Sunday, April 7, 2013

Desert "Shooting"


I went out to the desert near Anza Borego with a couple of friends with the purpose of shooting our rifles. They both have modern sporting rifles of the AR variety, while I have a trusty 1925 Mosin Nagant 91/30. I find that the AR platform is 'fun' to shoot, but not much of a challenge at 100yds. The Mosin on the other hand is hard enough just to hold, let alone hit something 100yds away. But that's not what I wanted to write about. I also brought a camera (as I am want to do).

I brought the 1939 Voigtländer Bessa 6x9. I really like that camera. It is light, it is rugged (though not weather-proof) and it looks good. On top of that, it takes very nice photos. They are not tack sharp like a digital or modern film camera with high-tech coated optics, but they are 6x9 cm which is a very large medium format image. They also have a character to them that appeals to my aesthetic. This is a digital photo of it (forgive me, I didn't have a film image of it at hand). Everything is manual, so the process goes something like this... Meter the light with a hand-held meter (I usually use my Sekonic Digilite F, but on this trip I left it home and used the 'sunny 16' rule), set the aperture and the shutter speed dials on the front of the shutter, cock the shutter lever (sets the tension on the shutter spring) and estimate the distance to the subject (no range finder on this one), set the focus ring to the appropriate distance, compose the shot through the view finder and actuate the shutter. Don't forget to wind the film with the winder key on the bottom of the camera, watching the red window on the back for the next frame number to come along. It is a process to be sure, but it forces me to slow down and think about the image. Ansel Adams was a big proponent of working backwards. FIRST you envision what the print will look like. Then you go about making that photo. I am not quite there yet, but these older cameras make me think harder about each frame. Part of it is the cost. Obviously, neglecting the initial cost of equipment (I paid less than $100 for this camera), compared to digital images (which are practically free) these are quite dear. 120 roll film is around $5-$7 per roll and I get 8 shots per roll with this camera (that's ¢63 - ¢88 per shot). Then if I send it away to be processed, that is another $10-$12 per roll (that's another $1.25 - $1.50 per shot), so at $1.88 - $2.38 per image, I think before I push the button (usually). Whereas with my digital equipment, I happily snap away (as does everyone), secure in the knowledge that I can trash 99% of the photos and still be ahead.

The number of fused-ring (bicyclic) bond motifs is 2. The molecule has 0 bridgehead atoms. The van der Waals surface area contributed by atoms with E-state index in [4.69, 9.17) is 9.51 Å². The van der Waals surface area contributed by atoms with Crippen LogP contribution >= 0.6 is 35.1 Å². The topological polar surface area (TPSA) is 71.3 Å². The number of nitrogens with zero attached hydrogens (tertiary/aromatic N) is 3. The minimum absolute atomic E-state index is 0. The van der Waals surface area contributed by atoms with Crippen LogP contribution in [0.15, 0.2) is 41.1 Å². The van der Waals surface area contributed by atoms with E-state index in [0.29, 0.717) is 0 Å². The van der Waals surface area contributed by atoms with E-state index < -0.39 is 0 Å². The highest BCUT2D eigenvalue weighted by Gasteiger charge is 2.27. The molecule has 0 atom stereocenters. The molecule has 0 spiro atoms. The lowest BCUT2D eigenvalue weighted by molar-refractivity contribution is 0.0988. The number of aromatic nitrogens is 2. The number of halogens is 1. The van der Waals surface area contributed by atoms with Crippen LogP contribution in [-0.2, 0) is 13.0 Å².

So why do it? Why not just take the digital images, add some grain, desaturate and call it good? I have certainly done that in the past, so what I say next is from experience. I am not just emoting here. IT IS NOT THE SAME!! Film photography has an experience to it. It is visceral. It costs you something, not just monetarily  but it requires an investment from your soul that I never felt with digital. Digital is about the technology. Not to say that there are not fine artists making amazing images, but for me it feels like I tend to snap away more with less thought, and I see others do it too.

Back to the desert... Between shooting targets (the Mosin packs a punch and my shoulder needs to rest) I would walk around and see what there was to photograph. There wasn't much really. It was a pretty barren place, but I tried switching over to my right brain and 'seeing' what I could see. The ocotillo was blooming. I only had Tmax 100 in the camera, so the colors were not going to be a focus even though the orange blossoms on the strange looking green stalks would have made a nice image. I decided to take a couple of photos anyway since the textures were just as interesting as the colors.
Ocotillo bloom

I enjoyed my time in the desert (sort of). I'm not a huge fan of heat and dessicating winds and sun exposure, but I got a chance to make some photos that I enjoy. I hope you enjoy them too.